When a new worker starts work, usually their manager or supervisor shows them around the workplace, tells them about the facilities, work times/timekeeping and meal breaks, and introduces them to their new co-workers. This process is called an induction.
During an induction, you must also give your new worker health and safety information:
- your work health and safety policy and safe work procedures
- how to report hazards, incidents, near misses and injuries
- who their health and safety representative, first aider and fire warden are.
Use an induction checklist
An induction checklist will ensure you cover all important information.
Make sure your new workers can ask you questions before they sign the induction checklist. But keep in mind that they may be nervous, or keen to impress, so they might not ask any questions. Encourage them to talk to you (or their supervisor or health and safety representative) if they’re not sure about anything.
Keep copies of the completed induction checklists, and give your workers a copy too.
Timing and mentoring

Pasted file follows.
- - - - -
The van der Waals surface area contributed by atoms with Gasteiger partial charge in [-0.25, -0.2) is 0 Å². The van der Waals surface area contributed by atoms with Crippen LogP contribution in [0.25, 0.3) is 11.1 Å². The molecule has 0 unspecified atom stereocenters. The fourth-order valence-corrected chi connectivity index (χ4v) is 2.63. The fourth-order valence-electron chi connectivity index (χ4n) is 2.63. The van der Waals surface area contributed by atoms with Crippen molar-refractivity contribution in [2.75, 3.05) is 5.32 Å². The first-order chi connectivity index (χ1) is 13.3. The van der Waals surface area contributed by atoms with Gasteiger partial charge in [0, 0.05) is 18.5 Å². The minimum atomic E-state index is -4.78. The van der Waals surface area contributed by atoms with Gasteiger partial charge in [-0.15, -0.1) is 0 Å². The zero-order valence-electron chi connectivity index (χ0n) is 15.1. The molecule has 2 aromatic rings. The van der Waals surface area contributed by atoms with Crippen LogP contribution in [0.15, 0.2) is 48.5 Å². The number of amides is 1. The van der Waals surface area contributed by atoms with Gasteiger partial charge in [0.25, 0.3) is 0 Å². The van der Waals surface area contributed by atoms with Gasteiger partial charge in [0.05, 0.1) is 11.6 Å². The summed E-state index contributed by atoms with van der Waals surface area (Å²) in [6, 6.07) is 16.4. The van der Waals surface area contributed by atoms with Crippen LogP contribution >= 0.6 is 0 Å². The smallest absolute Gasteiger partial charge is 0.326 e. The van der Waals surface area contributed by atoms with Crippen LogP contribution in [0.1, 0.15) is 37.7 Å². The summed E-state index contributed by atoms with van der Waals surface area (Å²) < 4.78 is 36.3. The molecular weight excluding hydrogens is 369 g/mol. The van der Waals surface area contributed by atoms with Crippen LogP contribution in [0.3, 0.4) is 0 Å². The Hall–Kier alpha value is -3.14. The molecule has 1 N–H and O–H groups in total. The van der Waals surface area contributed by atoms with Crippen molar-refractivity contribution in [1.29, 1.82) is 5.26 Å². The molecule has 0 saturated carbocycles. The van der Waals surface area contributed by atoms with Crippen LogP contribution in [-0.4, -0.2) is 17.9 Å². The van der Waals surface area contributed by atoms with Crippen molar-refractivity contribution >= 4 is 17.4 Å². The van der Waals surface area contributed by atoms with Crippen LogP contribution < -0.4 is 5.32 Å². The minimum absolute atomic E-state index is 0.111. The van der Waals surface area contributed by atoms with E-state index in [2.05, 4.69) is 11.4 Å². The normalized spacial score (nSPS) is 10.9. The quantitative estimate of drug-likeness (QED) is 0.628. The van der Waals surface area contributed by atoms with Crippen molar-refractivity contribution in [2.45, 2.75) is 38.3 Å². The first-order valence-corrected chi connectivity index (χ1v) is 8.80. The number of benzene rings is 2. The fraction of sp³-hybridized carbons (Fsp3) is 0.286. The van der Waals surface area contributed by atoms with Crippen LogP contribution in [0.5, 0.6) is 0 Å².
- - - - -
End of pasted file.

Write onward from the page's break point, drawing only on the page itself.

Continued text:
Consider spacing the induction out over a week or two, with follow up discussions.
You might also want to buddy a new worker up with a more experienced worker who can answer their questions and explain things again after the initial induction.
Remember your new workers will also need closer supervision for some time.
Not just for new workers
You should also do an induction for:
- workers returning after a long absence
- workers changing roles or worksites
- contractors, visitors and volunteers.
If you’ve never done inductions before, it’s worthwhile doing one with each of your existing workers, no matter how long they’ve been with you.
You can’t afford to assume that every worker is aware of what’s required with health and safety.